Ouch! $2k for a preheater? It would be cheaper and better to get another surplus genset with the preheater already on it, but if I have to then I have to.

Vince
 

KTMGuy

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If you are living off grid in Alaska that usually means far off the main roads and such. An 802uses roughly 1/2 gallon of fuel per hour of run time. Even running it 12 hours a day is 6 gallons a day, times 4.3 equals 25.8 gallons a month. And if you are far enough off grid so as to need a snowmobile to get there then you would have to plan on fuel storage. I would plan on double that amount for storage to be safe. And to be perfectly honest, if you are depending on this generator for your life........................... Do you really want to put your life, and your family's, on a 40-50 year old genset with very limited parts availability. You might want to do some research on what the people that have been living up there for a few years are doing.
Well, we'll be between Willow and Wasilla, so its a 20 minute drive either way to town, but I get your point and its a valid one I assure you.

I will have a minimum of two 50 gallon drums stored in the garage. My truck carries 90 gallons on its own.

No, Im not betting my or my families lives on anything. Thats why Im here - to get ideas and advice. Im a great believer in being prepared for just about anything and Im paranoid to boot. I know its not possible to be 100% prepared for 100% of everything, but I plan on giving it a good try! Its really all about attitude. I like to think that being a grunt for 20 years has taught me something, but if not, then the Army needs to get a refund.

I have done research on off grid living in Alaska. I have several friends that live off grid there and while I listen to their advice, I will still do things my way because everybody is different and everybody has different wants and needs. My wife and I love the simple life, but still want our luxuries like heat, running water, a toilet, a hot shower, a microwave, etc. We're simple - not morons. :)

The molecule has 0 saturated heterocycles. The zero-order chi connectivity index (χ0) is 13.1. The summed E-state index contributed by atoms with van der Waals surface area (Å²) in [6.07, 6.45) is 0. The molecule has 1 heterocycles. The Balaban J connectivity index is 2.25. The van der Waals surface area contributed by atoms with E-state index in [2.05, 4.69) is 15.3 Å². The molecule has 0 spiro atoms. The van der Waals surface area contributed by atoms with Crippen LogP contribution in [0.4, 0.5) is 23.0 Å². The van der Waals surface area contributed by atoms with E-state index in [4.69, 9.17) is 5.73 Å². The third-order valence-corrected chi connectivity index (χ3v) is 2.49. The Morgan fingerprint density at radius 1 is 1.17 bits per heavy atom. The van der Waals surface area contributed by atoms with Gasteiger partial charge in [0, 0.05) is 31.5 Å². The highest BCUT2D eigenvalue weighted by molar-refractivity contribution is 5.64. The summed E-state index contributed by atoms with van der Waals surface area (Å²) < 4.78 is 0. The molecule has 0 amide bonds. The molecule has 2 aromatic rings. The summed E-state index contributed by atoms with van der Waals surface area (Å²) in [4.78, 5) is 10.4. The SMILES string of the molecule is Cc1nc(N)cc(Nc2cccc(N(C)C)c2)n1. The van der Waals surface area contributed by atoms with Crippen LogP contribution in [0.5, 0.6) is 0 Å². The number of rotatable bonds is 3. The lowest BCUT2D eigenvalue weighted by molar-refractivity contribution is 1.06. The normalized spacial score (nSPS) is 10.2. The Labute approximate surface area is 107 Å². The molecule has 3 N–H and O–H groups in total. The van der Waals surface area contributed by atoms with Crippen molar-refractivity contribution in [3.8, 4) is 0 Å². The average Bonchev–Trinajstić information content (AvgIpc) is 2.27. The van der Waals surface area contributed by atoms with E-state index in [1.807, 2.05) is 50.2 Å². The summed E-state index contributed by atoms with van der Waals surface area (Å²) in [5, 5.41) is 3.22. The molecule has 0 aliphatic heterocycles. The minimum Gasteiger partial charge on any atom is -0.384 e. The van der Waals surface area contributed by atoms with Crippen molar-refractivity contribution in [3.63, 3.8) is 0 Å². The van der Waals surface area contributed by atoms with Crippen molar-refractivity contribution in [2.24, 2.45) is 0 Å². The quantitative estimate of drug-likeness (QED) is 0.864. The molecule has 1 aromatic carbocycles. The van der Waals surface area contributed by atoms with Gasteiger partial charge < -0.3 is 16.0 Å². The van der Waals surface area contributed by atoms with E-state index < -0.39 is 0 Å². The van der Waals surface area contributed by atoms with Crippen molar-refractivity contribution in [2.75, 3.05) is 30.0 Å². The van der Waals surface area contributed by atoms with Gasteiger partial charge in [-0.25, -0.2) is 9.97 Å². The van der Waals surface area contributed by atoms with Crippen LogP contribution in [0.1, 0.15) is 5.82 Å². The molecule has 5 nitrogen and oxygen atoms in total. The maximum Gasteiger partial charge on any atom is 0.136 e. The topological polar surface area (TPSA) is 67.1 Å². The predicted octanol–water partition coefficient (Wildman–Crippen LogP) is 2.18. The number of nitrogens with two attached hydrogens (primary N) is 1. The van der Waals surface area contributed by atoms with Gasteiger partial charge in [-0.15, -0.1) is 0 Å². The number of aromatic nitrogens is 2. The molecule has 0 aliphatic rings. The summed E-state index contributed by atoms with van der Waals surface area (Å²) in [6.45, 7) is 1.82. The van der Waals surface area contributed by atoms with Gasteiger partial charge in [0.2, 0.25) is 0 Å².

Vince
 

KTMGuy

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If you're looking at -30F an Arctic heater kit is probably a must. If you decide to go with one shoot me a PM, I have one available.
as for the 40-50 year old generator.... WHAT?? they only started making the 802 28 years ago and I'm sure he isn't looking at the OLDEST one he can find!
rofl just poking fun at the 40-50 comment.... but really, there are plenty of 10-15 year old's available out there (y)
Its looking that way and I'll keep you in mind - I tend to overthink things, but I thought it was a fairly simple problem!

Vince
 

KTMGuy

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Indiana
I'm with the other fellas...gotta calc your max load. That will tell you what you need. If it's less than 5kw stay with the 802 because as already mentioned the 803 is gonna burn roughly double the fuel and if you don't give it enough of a load the wetstacking fairy is likely to visit. I seriously doubt your charging needs will even come close to taxing the 802, so you may find yourself buying an electric range just so you can put an occasional load on it. If you ever do actually come up short in generator supply, that just comes to lend on power and circuit management.

Sent from my SM-G970U using Tapatalk
Yep, your right but it was free beer last night, so one must make allowances. As of now the total power usage is :

Splendide washer/dryer - 1300W
Led lighting - less than 200W total
40" LED tv - 36W
Ceiling fans (2) 100w total
6qt instant pot - 1000w
Gas stove /gas fridge - none
Coffee maker - on stove so none also.
Well pump - depends, but 5000W startup and 2500W running is just ball park. Wont know till we drill first.